Plaintiff entered into a settlement agreement under which defendant stipulated to a $300,000 judgment, but plaintiff agreed not to file the judgment if defendant made a one-time $75,000 payment by a specified date. When that date passed without payment, plaintiff filed the judgment. Relying heavily on Greentree Financial Group, Inc. v. Execute Sports, Inc. (2008) 163 Cal.App.4th 495, this opinion holds that the trial court erred in denying defendant’s motion to vacate the stipulated judgment since it was an unenforceable penalty, setting a sum four times the amount for which plaintiff agreed to settle its claims without any showing that plaintiff would suffer damages of anywhere close to $225,000 as a result of the default in payment of $75,000. When assessing whether the stipulated judgment amount was a reasonable assessment of damages, the relevant inquiry is the damage flowing from failure to pay the agreed settlement sum, not damage from the wrong for which the plaintiff originally sued. Furthermore, the stipulation for entry of judgment did not recite that defendant admitted liability or that a third party had determined that the evidence shown him proved plaintiff was entitled to a $300,000 judgment on the underlying claim.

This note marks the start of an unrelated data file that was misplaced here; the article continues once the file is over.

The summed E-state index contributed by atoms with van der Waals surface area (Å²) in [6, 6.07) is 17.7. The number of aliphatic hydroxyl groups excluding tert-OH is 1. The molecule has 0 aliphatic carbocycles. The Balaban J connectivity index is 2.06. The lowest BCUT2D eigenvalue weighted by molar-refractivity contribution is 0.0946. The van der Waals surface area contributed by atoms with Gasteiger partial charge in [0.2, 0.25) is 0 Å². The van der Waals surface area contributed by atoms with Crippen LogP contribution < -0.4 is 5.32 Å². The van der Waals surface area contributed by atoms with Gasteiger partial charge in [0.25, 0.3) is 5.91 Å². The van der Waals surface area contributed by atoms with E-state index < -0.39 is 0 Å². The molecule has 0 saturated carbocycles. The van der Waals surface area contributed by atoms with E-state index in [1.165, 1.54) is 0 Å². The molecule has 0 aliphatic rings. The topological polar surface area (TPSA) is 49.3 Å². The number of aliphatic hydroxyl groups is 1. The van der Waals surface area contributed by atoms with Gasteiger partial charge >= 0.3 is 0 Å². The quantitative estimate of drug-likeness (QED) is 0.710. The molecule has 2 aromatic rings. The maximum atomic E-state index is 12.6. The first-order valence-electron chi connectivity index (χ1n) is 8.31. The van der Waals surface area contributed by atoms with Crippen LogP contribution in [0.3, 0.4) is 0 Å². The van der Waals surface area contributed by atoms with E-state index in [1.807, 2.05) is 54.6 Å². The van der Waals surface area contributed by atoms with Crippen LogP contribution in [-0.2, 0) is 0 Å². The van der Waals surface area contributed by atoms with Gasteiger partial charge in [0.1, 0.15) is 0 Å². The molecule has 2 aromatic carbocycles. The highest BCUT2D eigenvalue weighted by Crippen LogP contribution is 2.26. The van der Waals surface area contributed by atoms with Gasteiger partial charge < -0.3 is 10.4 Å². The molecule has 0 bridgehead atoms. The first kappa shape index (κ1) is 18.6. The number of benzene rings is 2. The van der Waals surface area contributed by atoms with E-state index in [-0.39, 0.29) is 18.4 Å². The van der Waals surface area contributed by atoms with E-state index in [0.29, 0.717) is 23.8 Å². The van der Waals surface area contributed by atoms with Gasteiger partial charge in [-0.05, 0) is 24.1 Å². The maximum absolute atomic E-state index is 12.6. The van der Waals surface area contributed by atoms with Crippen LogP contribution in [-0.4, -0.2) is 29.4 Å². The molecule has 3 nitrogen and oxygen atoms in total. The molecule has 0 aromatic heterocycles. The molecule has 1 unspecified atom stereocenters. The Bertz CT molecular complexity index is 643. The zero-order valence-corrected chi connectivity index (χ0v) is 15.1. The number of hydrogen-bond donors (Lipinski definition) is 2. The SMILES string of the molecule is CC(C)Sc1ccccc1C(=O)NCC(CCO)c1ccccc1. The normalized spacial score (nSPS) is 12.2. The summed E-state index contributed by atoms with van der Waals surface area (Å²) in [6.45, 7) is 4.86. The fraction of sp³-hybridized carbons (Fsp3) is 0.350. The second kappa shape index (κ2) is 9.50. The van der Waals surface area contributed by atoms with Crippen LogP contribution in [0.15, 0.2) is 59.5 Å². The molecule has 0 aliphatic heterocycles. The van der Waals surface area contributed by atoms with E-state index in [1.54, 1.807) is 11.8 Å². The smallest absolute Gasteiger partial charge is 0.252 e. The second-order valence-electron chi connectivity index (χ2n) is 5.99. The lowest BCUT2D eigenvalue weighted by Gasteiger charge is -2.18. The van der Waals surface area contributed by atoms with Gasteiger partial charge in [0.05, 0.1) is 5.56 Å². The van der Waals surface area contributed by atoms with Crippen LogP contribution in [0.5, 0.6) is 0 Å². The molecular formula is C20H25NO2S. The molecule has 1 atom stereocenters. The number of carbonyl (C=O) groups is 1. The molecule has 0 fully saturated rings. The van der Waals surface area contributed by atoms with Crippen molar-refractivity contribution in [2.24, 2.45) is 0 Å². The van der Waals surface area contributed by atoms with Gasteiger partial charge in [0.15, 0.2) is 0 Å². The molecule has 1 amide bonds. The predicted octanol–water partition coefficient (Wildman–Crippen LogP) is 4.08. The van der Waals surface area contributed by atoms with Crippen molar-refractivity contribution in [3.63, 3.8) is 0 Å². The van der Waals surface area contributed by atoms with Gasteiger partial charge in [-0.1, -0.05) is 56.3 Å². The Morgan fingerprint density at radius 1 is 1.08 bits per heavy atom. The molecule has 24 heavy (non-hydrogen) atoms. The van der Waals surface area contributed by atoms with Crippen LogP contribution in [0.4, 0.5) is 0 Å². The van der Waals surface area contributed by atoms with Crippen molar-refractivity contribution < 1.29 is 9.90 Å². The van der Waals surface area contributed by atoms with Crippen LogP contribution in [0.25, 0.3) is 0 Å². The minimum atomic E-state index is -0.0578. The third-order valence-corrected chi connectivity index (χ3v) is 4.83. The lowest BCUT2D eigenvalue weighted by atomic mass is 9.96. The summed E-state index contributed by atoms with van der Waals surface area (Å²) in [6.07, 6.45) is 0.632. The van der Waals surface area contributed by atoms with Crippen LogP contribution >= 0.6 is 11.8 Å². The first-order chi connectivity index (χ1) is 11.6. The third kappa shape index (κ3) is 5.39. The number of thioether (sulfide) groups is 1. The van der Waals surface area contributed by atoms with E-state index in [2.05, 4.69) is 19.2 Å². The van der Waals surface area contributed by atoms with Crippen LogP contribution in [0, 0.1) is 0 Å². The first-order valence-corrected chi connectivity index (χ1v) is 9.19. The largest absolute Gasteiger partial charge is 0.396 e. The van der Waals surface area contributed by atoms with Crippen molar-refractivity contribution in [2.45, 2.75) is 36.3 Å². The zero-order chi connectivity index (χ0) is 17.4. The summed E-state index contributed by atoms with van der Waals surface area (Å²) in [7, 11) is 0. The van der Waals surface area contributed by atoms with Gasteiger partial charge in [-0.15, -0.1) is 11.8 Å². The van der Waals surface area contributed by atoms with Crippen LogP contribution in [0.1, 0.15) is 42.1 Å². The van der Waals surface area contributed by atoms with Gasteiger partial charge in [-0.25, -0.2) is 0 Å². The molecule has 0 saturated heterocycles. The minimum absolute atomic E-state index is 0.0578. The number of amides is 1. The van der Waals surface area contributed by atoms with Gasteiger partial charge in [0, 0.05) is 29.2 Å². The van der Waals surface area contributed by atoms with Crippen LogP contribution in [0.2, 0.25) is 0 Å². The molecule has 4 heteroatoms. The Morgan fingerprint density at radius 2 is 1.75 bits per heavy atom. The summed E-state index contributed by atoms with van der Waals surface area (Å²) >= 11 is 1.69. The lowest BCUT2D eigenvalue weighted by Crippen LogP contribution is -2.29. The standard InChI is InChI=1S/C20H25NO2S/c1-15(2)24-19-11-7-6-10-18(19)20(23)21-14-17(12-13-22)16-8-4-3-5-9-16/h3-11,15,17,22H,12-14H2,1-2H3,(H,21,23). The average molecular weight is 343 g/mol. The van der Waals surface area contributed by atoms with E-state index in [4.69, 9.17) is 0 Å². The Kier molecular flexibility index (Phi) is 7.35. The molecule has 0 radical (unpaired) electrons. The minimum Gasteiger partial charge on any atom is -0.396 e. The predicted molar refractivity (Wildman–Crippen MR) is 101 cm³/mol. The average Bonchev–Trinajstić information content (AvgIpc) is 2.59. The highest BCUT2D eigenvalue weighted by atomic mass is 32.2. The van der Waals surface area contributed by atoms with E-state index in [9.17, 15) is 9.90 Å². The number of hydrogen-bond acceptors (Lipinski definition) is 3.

California Court of Appeal, Fourth District, Division Three (Aronson, J.); September 29, 2017 (modified October 30, 2017); 2017 WL 4876175.